Mayor Woodward in the Christmas Spirit
Sweep the problem out of sight!
As the streets fill with snow, Christmas shoppers scurry to acquire the latest thing to put under the tree, and the cars snake through Manito Park to enjoy the Christmas lights, the executive branch of City of Spokane government under Mayor Nadine Woodward is getting into the spirit of Christmas, too. Eight days before the celebration of the birth of the Prince of Peace, Mayor Woodward threatened confiscation of the tent dwellings and belongings of the homeless camped out on the public sidewalk around City Hall. After all, it wouldn’t be right for the City to allow a distraction from the season of giving, would it?
Never mind that Mayor Woodward’s Republican allies on the current three member Spokane Board of County Commissioners are working hard to decide how to spend a federal windfall of 101 million dollars of our income tax dollars from the American Rescue Plan. Never mind that Mayor Woodward and her administration neglected to apply for money appropriated by the State of Washington for efforts to house the homeless. Never mind that home prices and rents in the region are skyrocketing as people move here flush with money from the sale of homes in even more inflated markets. Never mind that bags of PAC money from developers and realtors helped put Ms. Woodward in office—and never mind that these same people are concentrating on refilling those money bags by building and selling homes in the medium and high end market.
Never mind all that. These folks camped out at City Hall must have, in Republican parlance, made “bad choices” that rendered them homeless. Isn’t it just “tough love” at Christmas time to threaten the homeless with confiscation of their belongings and scatter them to live in their tents in the dark and cold and snow in less noteworthy locations like the vacant land near Freya and the freeway?
Mayor Woodward and her executive branch’s threat against the homeless encamped at City Hall was carefully couched in legalistic wording [the bold is mine]:
The city claims the demonstration poses a health and safety risk, and has impacted access to nearby businesses and City Hall.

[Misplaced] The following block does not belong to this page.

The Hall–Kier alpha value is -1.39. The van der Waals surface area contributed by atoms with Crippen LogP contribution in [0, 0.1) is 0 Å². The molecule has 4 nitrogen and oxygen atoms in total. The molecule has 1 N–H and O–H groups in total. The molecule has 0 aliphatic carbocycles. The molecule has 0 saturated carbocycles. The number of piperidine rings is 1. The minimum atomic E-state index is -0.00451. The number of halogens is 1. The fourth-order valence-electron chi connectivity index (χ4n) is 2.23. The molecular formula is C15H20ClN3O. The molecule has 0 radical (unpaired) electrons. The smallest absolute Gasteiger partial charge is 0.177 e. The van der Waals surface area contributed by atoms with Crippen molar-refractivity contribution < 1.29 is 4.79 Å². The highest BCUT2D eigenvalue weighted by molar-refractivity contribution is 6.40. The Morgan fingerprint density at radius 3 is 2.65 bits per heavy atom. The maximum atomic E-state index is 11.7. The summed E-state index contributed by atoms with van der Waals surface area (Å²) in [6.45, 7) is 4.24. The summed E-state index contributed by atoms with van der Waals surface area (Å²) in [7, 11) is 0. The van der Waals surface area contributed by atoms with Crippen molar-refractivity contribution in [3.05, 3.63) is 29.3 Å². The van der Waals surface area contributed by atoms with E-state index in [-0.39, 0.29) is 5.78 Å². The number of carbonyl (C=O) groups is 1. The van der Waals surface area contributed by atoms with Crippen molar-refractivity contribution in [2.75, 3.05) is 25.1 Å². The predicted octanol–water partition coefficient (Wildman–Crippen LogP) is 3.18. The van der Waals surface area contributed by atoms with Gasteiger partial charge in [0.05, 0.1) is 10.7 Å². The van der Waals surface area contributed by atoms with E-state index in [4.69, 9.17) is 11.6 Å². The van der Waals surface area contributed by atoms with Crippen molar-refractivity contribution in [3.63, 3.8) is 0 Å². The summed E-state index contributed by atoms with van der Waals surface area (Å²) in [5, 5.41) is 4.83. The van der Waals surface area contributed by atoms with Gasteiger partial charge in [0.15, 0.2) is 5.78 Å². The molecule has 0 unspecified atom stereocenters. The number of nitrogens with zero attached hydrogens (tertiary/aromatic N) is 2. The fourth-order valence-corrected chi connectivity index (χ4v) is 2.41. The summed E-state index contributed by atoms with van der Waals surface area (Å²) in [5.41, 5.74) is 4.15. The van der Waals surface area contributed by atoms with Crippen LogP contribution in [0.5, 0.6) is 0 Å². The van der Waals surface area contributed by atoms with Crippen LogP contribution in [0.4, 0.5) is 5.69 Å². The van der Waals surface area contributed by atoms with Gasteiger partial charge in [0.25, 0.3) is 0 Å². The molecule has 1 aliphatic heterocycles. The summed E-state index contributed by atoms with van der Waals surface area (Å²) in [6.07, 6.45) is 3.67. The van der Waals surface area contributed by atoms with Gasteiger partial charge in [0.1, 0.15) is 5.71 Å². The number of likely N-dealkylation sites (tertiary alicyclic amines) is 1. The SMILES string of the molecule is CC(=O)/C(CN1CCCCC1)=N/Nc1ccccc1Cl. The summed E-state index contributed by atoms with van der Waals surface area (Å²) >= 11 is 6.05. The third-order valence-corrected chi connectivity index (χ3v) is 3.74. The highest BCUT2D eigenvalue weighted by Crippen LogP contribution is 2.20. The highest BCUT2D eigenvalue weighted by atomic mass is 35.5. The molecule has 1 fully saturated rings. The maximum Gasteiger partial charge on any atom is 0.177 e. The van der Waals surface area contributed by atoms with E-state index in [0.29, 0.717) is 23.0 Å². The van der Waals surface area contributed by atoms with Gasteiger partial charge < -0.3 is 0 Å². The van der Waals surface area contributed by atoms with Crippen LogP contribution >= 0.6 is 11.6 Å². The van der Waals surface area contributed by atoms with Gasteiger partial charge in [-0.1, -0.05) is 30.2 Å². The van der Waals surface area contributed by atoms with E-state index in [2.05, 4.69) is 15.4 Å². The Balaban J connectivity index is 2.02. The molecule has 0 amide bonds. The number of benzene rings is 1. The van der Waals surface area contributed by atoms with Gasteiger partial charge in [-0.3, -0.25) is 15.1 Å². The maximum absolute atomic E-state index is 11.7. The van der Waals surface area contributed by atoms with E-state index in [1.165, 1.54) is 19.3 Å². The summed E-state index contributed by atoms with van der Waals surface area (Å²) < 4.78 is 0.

“The people are able to come back and spend time and protest and have their voices be known. We’re moving property, not people,” city spokesman Brian Coddington said.
Mayor Woodward and the City’s lawyers are tiptoeing around the legal requirement that available shelter space exist before such clearance (See Section 10.10.026, B., 9, of the Spokane Municipal Code). From the Spokesman article that details the controversy surrounding the Mayor’s order:
City officials acknowledge that there is inadequate shelter space during the day to enforce the city’s laws against camping on public property, which require shelter space to be available as a condition of enforcement.
It goes on:
Coddington said the city issued the notices to ensure people have time to make arrangements to store belongings and find shelter. While acknowledging that the city camping law can’t be enforced because there is not adequate shelter space available during the day time, he said there is available shelter space at night.
“The bottom line is there’s places available to sleep inside,” Coddington said.
To which the people who actually run homeless shelters respond:
“It’s illegal. We don’t have enough shelter beds,” Garcia [of Jewels Helping Hands] said.
Whether there are or are not shelter beds to sleep gets lost in weeds over what constitutes a “low barrier” shelter. Moreover, for convenience the City overlooks the practical matter of actually obtaining a bed in a warm place to sleep. Imagine yourself navigating this territory:
HOC [House of Charity] only has check in between 7 and 8pm. It does not matter how many beds they have available at 8:01pm because they are closed to check in. Guests not checked in are not allowed to access day services. Truth [Truth Ministries] only has check in between 6-7pm and all guests must leave at 6am. So, until 6pm there is not a single facility a man can access in our city. Then they must decide which facility to try. If they walk to Truth (2 miles from downtown) and don’t get in, they very well won’t make the check in at HOC. If they wait for HOC, they passed the check in at Truth. Are you starting to see the barriers created?
And this is just finding shelter for one night. Imagine how you would approach seeking employment from the position of having no certain shelter. From the Spokesman article:
It’s hard to go out and get a job when you don’t have a shower every day, if you don’t have clean clothes,” Roofener said. “You tell someone you’re living on the street, they don’t really want to hire you.”
Mayor Woodward was elected in 2019 with a 1.24% vote margin. She was elected with the aid of a record nearly a half million dollars in “independent expenditures” from realtor and developer Political Action Committees. She posted a slanted, politicized video, “Seattle is Dying” to dramatize and frighten over the issue of homelessness and to suggest she held the key to resolving the issue. Since then she has made good on one related (and totally inconsequential) campaign promise: she moved the location of the downtown police precinct. Now, the administration under her leadership having failed to apply for state funds available to address the issue, she orders the homeless outside City Hall swept off to camp in less visible locations. Out of sight, out of mind—and so much for Christian charity in the time of Christmas.
Keep to the high ground,